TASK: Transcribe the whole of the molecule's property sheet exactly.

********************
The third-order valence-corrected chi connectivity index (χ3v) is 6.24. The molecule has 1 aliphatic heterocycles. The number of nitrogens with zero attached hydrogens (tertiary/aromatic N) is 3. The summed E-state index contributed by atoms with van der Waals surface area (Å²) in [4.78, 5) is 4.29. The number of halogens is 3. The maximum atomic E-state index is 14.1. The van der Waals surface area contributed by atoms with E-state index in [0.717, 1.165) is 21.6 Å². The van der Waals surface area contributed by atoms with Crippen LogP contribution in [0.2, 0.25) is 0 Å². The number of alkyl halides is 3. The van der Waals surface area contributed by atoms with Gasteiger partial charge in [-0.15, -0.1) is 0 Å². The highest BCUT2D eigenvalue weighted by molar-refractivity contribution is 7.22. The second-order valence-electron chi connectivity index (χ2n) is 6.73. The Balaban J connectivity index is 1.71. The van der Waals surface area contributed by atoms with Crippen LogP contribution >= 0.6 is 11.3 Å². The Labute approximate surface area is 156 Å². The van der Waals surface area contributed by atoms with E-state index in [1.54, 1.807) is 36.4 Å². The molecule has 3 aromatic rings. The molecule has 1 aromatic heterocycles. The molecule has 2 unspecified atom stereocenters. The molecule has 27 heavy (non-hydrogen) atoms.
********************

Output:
The third-order valence-corrected chi connectivity index (χ3v) is 6.24. The molecule has 1 aliphatic heterocycles. The number of nitrogens with zero attached hydrogens (tertiary/aromatic N) is 3. The summed E-state index contributed by atoms with van der Waals surface area (Å²) in [4.78, 5) is 4.29. The number of halogens is 3. The maximum atomic E-state index is 14.1. The van der Waals surface area contributed by atoms with E-state index in [0.717, 1.165) is 21.6 Å². The van der Waals surface area contributed by atoms with Crippen LogP contribution in [0.2, 0.25) is 0 Å². The number of alkyl halides is 3. The van der Waals surface area contributed by atoms with Gasteiger partial charge in [-0.15, -0.1) is 0 Å². The highest BCUT2D eigenvalue weighted by molar-refractivity contribution is 7.22. The second-order valence-electron chi connectivity index (χ2n) is 6.73. The Balaban J connectivity index is 1.71. The van der Waals surface area contributed by atoms with Crippen LogP contribution >= 0.6 is 11.3 Å². The Labute approximate surface area is 156 Å². The van der Waals surface area contributed by atoms with E-state index in [1.54, 1.807) is 36.4 Å². The molecule has 3 aromatic rings. The molecule has 1 aromatic heterocycles. The molecule has 2 unspecified atom stereocenters. The molecule has 27 heavy (non-hydrogen) atoms.